In a very beautiful poem Gerard Manley Hopkins SJ says that Mary had this one work to do: let all God's glory through. The mysteries of the rosary are moments in the lives of Jesus and Mary when the divine glory shines powerfully through. God is the artist or composer who created these mysteries. He composes or paints them in different hues and tones, with different shades and contrasts. In some of them the note of joy predominates, in others the note of sorrow. In others it is the clear light of revelation that helps us see who Jesus is and what His mission is about. In the last five mysteries we are held by the golden light of glory, overwhelmed by the mighty trumpets that herald the new creation.

It is possible to 'press' each mystery against our lives, or rather to press our lives against the shape of each mystery, to see how what it contains is being fulfilled in our journey of faith. What is God asking of me? Who needs me to turn towards them today? How am I helping the Word come to birth in the world? Where do I find the Lord's presence? Do I not know that I should be occupied with my Father's affairs? And so on for the rest ... humanity is greatly exalted through these mysteries of the Word made flesh, which embrace and transform all joy and sorrow, all understanding and desire for love.

Mary, says Hopkins, not only 'gave God's infinity, dwindled to infancy, welcome in womb and breast, birth, milk, and all the rest' but 'mothers each new grace that does now reach our race' ... countless such new graces reach our race through the rosary and very many people, clever and simple, have become great contemplatives through meditating on its mysteries.


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Tuesday, November 04, 2008

What the Rosary means to me ... 12

Thinking back, I can remember saying the rosary with my family as a young boy. The attempt of my mother to get us all to settle down, concentrate and pray was heroic if not always successful. Yet the love for Our Lady and the rosary had its seeds in those early memories. The rosary, like the Eucharist, has been a constant strength in my spiritual life since I was young. Through it I have prayed at the times of my greatest need and for the needs of others. Often when I could not find the words to pray, the familiar and comforting lines of the rosary were my rock. For me the constant repetition of Hail Mary’s draws me into a relaxed state of meditation on the various mysteries of Christ’s life and ministry. It is also a way of greeting and expressing words of love an affection for a mother who has always guided me closer to her Son. I love the fact that it is such a scriptural prayer and yet so easy for all people to use and pray. Often I find it difficult to settle down and begin to say the rosary. But I can honestly say that afterwards I have always been grateful that I did. And so in whatever place you may be in life or faith, whether in family or single life, I think the rosary is a powerful help in drawing closer to the love of God through the hands of his loving Mother.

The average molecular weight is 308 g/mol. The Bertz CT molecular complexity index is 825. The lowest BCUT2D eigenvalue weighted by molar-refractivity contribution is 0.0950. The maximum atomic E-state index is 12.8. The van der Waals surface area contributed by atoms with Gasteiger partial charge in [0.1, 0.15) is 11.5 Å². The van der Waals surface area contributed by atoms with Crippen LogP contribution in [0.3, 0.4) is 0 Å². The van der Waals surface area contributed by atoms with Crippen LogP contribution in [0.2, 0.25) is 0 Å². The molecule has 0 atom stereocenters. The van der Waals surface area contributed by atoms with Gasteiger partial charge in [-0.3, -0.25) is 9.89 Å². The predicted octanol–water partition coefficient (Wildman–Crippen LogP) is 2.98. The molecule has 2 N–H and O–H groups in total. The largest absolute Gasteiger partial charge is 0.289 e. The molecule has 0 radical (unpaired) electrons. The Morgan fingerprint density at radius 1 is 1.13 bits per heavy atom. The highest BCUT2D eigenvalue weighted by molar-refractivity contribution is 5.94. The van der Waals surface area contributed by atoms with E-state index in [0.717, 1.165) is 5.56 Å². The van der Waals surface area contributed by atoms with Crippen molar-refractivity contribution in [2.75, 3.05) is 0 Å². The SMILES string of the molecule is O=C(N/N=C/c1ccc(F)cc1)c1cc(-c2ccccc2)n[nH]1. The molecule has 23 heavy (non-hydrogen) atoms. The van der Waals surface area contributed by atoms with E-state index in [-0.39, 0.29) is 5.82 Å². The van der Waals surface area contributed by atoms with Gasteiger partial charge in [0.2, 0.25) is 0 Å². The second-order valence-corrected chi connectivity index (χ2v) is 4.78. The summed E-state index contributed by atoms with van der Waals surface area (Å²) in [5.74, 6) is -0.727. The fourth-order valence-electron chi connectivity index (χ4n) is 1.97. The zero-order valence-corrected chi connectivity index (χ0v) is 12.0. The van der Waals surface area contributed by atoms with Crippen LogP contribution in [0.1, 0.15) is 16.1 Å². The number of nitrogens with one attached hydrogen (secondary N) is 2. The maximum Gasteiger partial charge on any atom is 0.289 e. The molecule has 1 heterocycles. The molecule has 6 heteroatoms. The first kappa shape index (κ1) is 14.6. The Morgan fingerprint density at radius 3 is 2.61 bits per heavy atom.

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Monday, November 03, 2008

Remembering ... fr Kieran Mulvey OP (1913-1988)

fr. Denis Kieran Mulvey was born in Harthill, near Glasgow, on the 27th September 1913. After finishing school he attended the University of Glasgow but left before finishing his degree to join the novitiate at Woodchester in 1934. He made profession on the 5th October 1935 and was ordained priest on the 14th July 1940.